A mash made in heaven: how to make the perfect comfort food
In times like these, we all need solace from our food, but if you’re going to do it you might as well do it right
There are many foods touted as immune system boosters. There’s really no hard evidence at all for most of them, but that might not matter. We do know, quite definitely, that stress is hugely damaging to our immune systems, and if ingesting ginger or green tea, or whatever you believe in, has a positive effect psychologically, then chances are good that it’ll have benefits physically.
Culinary comfort may be one of the most effective de-stressors we have. It certainly triggers the feel-good hormones and lowers the stress ones. Even if that’s only for the duration of cooking and eating dinner, it’s a good thing.
Of course everyone’s idea of comfort is culturally specific, so I’m not suggesting that any one thing might be a global panacea, but for me and many I know, mash can carve out a space of simple bliss to wallow in briefly.
Only a good version of course. I emphasise that because curiously, this is something which both home cooks and restaurants often disrespect. Or perhaps, like so many of us, it’s just misunderstood?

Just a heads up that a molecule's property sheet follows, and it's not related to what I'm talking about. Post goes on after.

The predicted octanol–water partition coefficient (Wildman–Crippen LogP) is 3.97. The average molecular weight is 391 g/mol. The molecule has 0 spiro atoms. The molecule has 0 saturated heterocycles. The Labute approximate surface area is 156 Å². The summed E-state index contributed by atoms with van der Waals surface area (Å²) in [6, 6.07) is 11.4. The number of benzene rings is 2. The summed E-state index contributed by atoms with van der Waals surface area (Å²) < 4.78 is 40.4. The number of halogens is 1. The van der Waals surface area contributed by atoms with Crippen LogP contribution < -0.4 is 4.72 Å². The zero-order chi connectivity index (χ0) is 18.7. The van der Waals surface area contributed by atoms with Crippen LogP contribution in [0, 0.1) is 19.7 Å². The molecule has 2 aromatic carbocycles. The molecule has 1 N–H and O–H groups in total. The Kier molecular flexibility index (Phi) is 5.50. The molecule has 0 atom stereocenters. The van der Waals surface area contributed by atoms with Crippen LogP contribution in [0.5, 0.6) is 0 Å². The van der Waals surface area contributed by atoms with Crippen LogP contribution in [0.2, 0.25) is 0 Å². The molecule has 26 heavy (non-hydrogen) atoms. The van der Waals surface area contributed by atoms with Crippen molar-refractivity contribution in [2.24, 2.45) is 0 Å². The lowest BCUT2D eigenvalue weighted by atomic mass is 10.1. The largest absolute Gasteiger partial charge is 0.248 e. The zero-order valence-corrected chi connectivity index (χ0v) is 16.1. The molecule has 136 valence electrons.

Mash deserves all the care and understanding that one might bestow on a souffle or the freshest porcini mushrooms. It starts with the nature of the spud of course: unless you’re a classically trained chef, stay away from waxy potatoes. The resultant puree is lustrous and dense rather than fluffy, and moves easily into glue territory if you don’t have a degree in spud chemistry.
Potatoes marked as Mediterranean are usually waxen. Fantastic for rosti or gratin, but dangerous for mash. Spuds marked as all purpose tend – locally - to be the floury sort. They’re what you want for producing billowing clouds of comfort on your plate.
Next, the method: boiling in or out of skin is often the debate. With skins left on, as my paternal gran cooked them, your potatoes are surest not to get water-logged by the time they’re soft, but it’s murderous getting the skin off the boiling hot tubers (if you mash when the they’re cooler, the starches have set, and a lumpy granular fate awaits).
Whichever way you choose, make sure to have the milk warm before mashing. Cold milk gives a less fluffy result. The butter should be at room temperature or soft, not melted.
For a mash of heavenly suede-like smoothness, a potato ricer or mouli is the ultimate gadget. But with determination, you can get super-smooth results using a fairly kak supermarket hand masher, or even a fork. What you should never do – but you probably know this – is chuck the spuds into a processor. Once the starch is activated, it’s super-glue for dinner.
Start mashing with the addition of just enough milk and butter to make things easier. Once smooth, add all the butter (I like a good tablespoon for four servings) and only as much milk as is needed for a soft mix which holds it shape.
Salt to taste. And as fat is so good for our nerves and general health, switching 25% of the milk with cream is never a bad idea. Wallow in the soft mounds of comfort you’ve created, while you forget about everything else for a while.